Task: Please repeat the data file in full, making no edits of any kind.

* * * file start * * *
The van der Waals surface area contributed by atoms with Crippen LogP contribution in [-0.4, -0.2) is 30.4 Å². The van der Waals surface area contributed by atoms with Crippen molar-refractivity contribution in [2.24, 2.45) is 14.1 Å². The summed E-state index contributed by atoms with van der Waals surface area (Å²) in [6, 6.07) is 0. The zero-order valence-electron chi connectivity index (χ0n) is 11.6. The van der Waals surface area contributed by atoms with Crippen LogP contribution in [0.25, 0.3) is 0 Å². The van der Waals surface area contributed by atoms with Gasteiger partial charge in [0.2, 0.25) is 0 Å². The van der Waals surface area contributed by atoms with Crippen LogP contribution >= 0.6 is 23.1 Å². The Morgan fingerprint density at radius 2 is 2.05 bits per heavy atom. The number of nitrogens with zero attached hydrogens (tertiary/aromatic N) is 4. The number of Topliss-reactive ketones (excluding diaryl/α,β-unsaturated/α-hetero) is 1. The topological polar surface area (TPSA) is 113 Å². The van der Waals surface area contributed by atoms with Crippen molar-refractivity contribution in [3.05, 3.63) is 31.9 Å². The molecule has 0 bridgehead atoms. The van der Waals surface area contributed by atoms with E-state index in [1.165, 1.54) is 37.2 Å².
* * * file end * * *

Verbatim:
The van der Waals surface area contributed by atoms with Crippen LogP contribution in [-0.4, -0.2) is 30.4 Å². The van der Waals surface area contributed by atoms with Crippen molar-refractivity contribution in [2.24, 2.45) is 14.1 Å². The summed E-state index contributed by atoms with van der Waals surface area (Å²) in [6, 6.07) is 0. The zero-order valence-electron chi connectivity index (χ0n) is 11.6. The van der Waals surface area contributed by atoms with Crippen LogP contribution in [0.25, 0.3) is 0 Å². The van der Waals surface area contributed by atoms with Gasteiger partial charge in [0.2, 0.25) is 0 Å². The van der Waals surface area contributed by atoms with Crippen LogP contribution >= 0.6 is 23.1 Å². The Morgan fingerprint density at radius 2 is 2.05 bits per heavy atom. The number of nitrogens with zero attached hydrogens (tertiary/aromatic N) is 4. The number of Topliss-reactive ketones (excluding diaryl/α,β-unsaturated/α-hetero) is 1. The topological polar surface area (TPSA) is 113 Å². The van der Waals surface area contributed by atoms with Crippen molar-refractivity contribution in [3.05, 3.63) is 31.9 Å². The molecule has 0 bridgehead atoms. The van der Waals surface area contributed by atoms with E-state index in [1.165, 1.54) is 37.2 Å².